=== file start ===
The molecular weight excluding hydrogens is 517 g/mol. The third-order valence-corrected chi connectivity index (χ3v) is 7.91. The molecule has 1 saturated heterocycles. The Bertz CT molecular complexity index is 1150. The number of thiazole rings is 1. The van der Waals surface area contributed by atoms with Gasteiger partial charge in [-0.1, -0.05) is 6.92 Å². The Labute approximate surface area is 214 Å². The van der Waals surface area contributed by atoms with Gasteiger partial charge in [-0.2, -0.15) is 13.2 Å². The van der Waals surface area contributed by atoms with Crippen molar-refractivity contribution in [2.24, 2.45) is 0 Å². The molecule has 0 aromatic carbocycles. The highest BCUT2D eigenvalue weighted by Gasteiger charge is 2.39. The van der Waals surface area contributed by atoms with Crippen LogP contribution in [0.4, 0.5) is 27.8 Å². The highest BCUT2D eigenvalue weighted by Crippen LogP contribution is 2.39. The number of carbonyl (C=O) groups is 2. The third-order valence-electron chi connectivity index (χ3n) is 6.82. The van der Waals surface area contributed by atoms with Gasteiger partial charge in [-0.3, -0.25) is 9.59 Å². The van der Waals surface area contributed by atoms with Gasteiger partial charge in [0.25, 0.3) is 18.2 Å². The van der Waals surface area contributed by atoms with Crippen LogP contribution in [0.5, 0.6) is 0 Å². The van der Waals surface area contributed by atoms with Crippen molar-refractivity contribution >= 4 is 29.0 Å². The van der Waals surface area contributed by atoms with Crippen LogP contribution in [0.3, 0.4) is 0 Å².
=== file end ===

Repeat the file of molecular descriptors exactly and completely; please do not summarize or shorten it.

The molecular weight excluding hydrogens is 517 g/mol. The third-order valence-corrected chi connectivity index (χ3v) is 7.91. The molecule has 1 saturated heterocycles. The Bertz CT molecular complexity index is 1150. The number of thiazole rings is 1. The van der Waals surface area contributed by atoms with Gasteiger partial charge in [-0.1, -0.05) is 6.92 Å². The Labute approximate surface area is 214 Å². The van der Waals surface area contributed by atoms with Gasteiger partial charge in [-0.2, -0.15) is 13.2 Å². The van der Waals surface area contributed by atoms with Crippen molar-refractivity contribution in [2.24, 2.45) is 0 Å². The molecule has 0 aromatic carbocycles. The highest BCUT2D eigenvalue weighted by Gasteiger charge is 2.39. The van der Waals surface area contributed by atoms with Crippen LogP contribution in [0.4, 0.5) is 27.8 Å². The highest BCUT2D eigenvalue weighted by Crippen LogP contribution is 2.39. The number of carbonyl (C=O) groups is 2. The third-order valence-electron chi connectivity index (χ3n) is 6.82. The van der Waals surface area contributed by atoms with Gasteiger partial charge in [-0.3, -0.25) is 9.59 Å². The van der Waals surface area contributed by atoms with Gasteiger partial charge in [0.25, 0.3) is 18.2 Å². The van der Waals surface area contributed by atoms with Crippen LogP contribution in [0.5, 0.6) is 0 Å². The van der Waals surface area contributed by atoms with Crippen molar-refractivity contribution >= 4 is 29.0 Å². The van der Waals surface area contributed by atoms with Crippen LogP contribution in [0.3, 0.4) is 0 Å².